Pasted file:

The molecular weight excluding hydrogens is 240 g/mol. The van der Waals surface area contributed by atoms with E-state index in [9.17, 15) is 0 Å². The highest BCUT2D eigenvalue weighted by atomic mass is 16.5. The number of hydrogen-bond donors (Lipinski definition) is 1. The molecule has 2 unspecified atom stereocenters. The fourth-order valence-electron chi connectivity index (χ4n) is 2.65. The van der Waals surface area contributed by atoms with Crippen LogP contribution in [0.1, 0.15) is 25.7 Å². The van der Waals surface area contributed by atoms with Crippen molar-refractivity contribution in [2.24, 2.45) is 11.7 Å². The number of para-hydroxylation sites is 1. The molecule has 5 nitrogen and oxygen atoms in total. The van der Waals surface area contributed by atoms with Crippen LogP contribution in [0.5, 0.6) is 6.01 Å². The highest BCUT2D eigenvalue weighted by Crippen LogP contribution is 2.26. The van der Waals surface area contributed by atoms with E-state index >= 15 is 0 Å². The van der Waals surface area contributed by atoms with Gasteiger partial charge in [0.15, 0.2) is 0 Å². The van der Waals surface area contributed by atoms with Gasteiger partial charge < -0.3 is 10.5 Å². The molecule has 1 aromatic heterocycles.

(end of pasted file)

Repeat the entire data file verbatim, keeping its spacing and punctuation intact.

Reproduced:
The molecular weight excluding hydrogens is 240 g/mol. The van der Waals surface area contributed by atoms with E-state index in [9.17, 15) is 0 Å². The highest BCUT2D eigenvalue weighted by atomic mass is 16.5. The number of hydrogen-bond donors (Lipinski definition) is 1. The molecule has 2 unspecified atom stereocenters. The fourth-order valence-electron chi connectivity index (χ4n) is 2.65. The van der Waals surface area contributed by atoms with Crippen LogP contribution in [0.1, 0.15) is 25.7 Å². The van der Waals surface area contributed by atoms with Crippen molar-refractivity contribution in [2.24, 2.45) is 11.7 Å². The number of para-hydroxylation sites is 1. The molecule has 5 nitrogen and oxygen atoms in total. The van der Waals surface area contributed by atoms with Crippen LogP contribution in [0.5, 0.6) is 6.01 Å². The highest BCUT2D eigenvalue weighted by Crippen LogP contribution is 2.26. The van der Waals surface area contributed by atoms with E-state index >= 15 is 0 Å². The van der Waals surface area contributed by atoms with Gasteiger partial charge in [0.15, 0.2) is 0 Å². The van der Waals surface area contributed by atoms with Gasteiger partial charge < -0.3 is 10.5 Å². The molecule has 1 aromatic heterocycles.